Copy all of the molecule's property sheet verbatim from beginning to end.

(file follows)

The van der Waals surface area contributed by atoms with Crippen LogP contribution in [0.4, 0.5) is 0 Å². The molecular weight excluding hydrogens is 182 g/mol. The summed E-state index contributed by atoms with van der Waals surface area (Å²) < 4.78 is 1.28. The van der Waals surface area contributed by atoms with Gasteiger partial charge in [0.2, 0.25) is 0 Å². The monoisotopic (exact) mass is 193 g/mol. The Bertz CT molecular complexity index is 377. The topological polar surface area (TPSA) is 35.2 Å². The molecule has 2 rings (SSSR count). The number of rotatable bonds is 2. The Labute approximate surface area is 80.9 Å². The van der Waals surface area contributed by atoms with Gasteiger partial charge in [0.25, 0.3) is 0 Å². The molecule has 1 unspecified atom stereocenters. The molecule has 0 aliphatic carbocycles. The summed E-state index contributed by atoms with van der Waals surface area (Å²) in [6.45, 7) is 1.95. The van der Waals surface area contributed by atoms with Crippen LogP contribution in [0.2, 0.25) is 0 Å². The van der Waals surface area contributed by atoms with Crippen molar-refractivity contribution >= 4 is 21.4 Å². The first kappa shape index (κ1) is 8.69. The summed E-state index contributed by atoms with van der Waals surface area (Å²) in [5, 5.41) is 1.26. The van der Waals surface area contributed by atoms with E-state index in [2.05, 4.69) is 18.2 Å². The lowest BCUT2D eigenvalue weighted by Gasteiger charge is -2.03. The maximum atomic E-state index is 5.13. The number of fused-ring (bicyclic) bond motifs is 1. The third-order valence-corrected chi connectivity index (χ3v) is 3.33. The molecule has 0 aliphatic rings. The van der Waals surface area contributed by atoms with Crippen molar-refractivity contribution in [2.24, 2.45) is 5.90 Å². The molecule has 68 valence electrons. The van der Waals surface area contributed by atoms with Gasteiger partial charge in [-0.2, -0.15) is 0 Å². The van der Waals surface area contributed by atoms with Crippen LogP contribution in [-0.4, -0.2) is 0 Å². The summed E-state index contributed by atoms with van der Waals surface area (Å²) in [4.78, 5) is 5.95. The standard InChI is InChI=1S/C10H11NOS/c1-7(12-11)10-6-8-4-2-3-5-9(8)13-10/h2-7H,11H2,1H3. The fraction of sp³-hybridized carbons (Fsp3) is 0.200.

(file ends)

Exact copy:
The van der Waals surface area contributed by atoms with Crippen LogP contribution in [0.4, 0.5) is 0 Å². The molecular weight excluding hydrogens is 182 g/mol. The summed E-state index contributed by atoms with van der Waals surface area (Å²) < 4.78 is 1.28. The van der Waals surface area contributed by atoms with Gasteiger partial charge in [0.2, 0.25) is 0 Å². The monoisotopic (exact) mass is 193 g/mol. The Bertz CT molecular complexity index is 377. The topological polar surface area (TPSA) is 35.2 Å². The molecule has 2 rings (SSSR count). The number of rotatable bonds is 2. The Labute approximate surface area is 80.9 Å². The van der Waals surface area contributed by atoms with Gasteiger partial charge in [0.25, 0.3) is 0 Å². The molecule has 1 unspecified atom stereocenters. The molecule has 0 aliphatic carbocycles. The summed E-state index contributed by atoms with van der Waals surface area (Å²) in [6.45, 7) is 1.95. The van der Waals surface area contributed by atoms with Crippen LogP contribution in [0.2, 0.25) is 0 Å². The van der Waals surface area contributed by atoms with Crippen molar-refractivity contribution >= 4 is 21.4 Å². The first kappa shape index (κ1) is 8.69. The summed E-state index contributed by atoms with van der Waals surface area (Å²) in [5, 5.41) is 1.26. The van der Waals surface area contributed by atoms with E-state index in [2.05, 4.69) is 18.2 Å². The lowest BCUT2D eigenvalue weighted by Gasteiger charge is -2.03. The maximum atomic E-state index is 5.13. The number of fused-ring (bicyclic) bond motifs is 1. The third-order valence-corrected chi connectivity index (χ3v) is 3.33. The molecule has 0 aliphatic rings. The van der Waals surface area contributed by atoms with Crippen molar-refractivity contribution in [2.24, 2.45) is 5.90 Å². The molecule has 68 valence electrons. The van der Waals surface area contributed by atoms with Gasteiger partial charge in [-0.2, -0.15) is 0 Å². The van der Waals surface area contributed by atoms with Crippen LogP contribution in [-0.4, -0.2) is 0 Å². The summed E-state index contributed by atoms with van der Waals surface area (Å²) in [4.78, 5) is 5.95. The standard InChI is InChI=1S/C10H11NOS/c1-7(12-11)10-6-8-4-2-3-5-9(8)13-10/h2-7H,11H2,1H3. The fraction of sp³-hybridized carbons (Fsp3) is 0.200.